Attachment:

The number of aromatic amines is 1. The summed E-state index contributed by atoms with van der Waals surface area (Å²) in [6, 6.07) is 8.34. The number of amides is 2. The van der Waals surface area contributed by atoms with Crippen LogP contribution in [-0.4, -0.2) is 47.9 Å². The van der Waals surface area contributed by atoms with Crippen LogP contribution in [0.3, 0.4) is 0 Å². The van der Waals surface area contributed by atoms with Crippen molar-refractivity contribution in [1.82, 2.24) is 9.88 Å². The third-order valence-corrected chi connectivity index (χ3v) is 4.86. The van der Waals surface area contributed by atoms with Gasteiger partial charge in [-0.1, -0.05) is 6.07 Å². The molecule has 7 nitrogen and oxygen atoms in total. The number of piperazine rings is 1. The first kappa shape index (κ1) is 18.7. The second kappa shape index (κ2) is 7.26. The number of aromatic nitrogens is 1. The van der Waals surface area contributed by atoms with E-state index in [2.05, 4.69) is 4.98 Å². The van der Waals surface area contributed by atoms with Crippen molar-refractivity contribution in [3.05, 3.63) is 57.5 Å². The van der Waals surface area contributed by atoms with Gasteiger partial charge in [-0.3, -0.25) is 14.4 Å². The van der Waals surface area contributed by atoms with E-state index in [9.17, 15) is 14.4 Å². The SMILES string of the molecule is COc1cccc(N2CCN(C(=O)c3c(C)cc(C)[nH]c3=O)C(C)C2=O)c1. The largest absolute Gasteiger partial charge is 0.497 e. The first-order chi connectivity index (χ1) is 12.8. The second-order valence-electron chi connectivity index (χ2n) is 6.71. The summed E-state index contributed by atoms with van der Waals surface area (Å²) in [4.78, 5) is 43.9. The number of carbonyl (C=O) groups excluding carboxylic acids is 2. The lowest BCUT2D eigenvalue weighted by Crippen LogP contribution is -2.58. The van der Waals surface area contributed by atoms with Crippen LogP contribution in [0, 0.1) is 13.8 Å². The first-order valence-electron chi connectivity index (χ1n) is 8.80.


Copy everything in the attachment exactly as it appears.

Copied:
The number of aromatic amines is 1. The summed E-state index contributed by atoms with van der Waals surface area (Å²) in [6, 6.07) is 8.34. The number of amides is 2. The van der Waals surface area contributed by atoms with Crippen LogP contribution in [-0.4, -0.2) is 47.9 Å². The van der Waals surface area contributed by atoms with Crippen LogP contribution in [0.3, 0.4) is 0 Å². The van der Waals surface area contributed by atoms with Crippen molar-refractivity contribution in [1.82, 2.24) is 9.88 Å². The third-order valence-corrected chi connectivity index (χ3v) is 4.86. The van der Waals surface area contributed by atoms with Gasteiger partial charge in [-0.1, -0.05) is 6.07 Å². The molecule has 7 nitrogen and oxygen atoms in total. The number of piperazine rings is 1. The first kappa shape index (κ1) is 18.7. The second kappa shape index (κ2) is 7.26. The number of aromatic nitrogens is 1. The van der Waals surface area contributed by atoms with E-state index in [2.05, 4.69) is 4.98 Å². The van der Waals surface area contributed by atoms with Crippen molar-refractivity contribution in [3.05, 3.63) is 57.5 Å². The van der Waals surface area contributed by atoms with Gasteiger partial charge in [-0.3, -0.25) is 14.4 Å². The van der Waals surface area contributed by atoms with E-state index in [9.17, 15) is 14.4 Å². The SMILES string of the molecule is COc1cccc(N2CCN(C(=O)c3c(C)cc(C)[nH]c3=O)C(C)C2=O)c1. The largest absolute Gasteiger partial charge is 0.497 e. The first-order chi connectivity index (χ1) is 12.8. The second-order valence-electron chi connectivity index (χ2n) is 6.71. The summed E-state index contributed by atoms with van der Waals surface area (Å²) in [4.78, 5) is 43.9. The number of carbonyl (C=O) groups excluding carboxylic acids is 2. The lowest BCUT2D eigenvalue weighted by Crippen LogP contribution is -2.58. The van der Waals surface area contributed by atoms with Crippen LogP contribution in [0, 0.1) is 13.8 Å². The first-order valence-electron chi connectivity index (χ1n) is 8.80.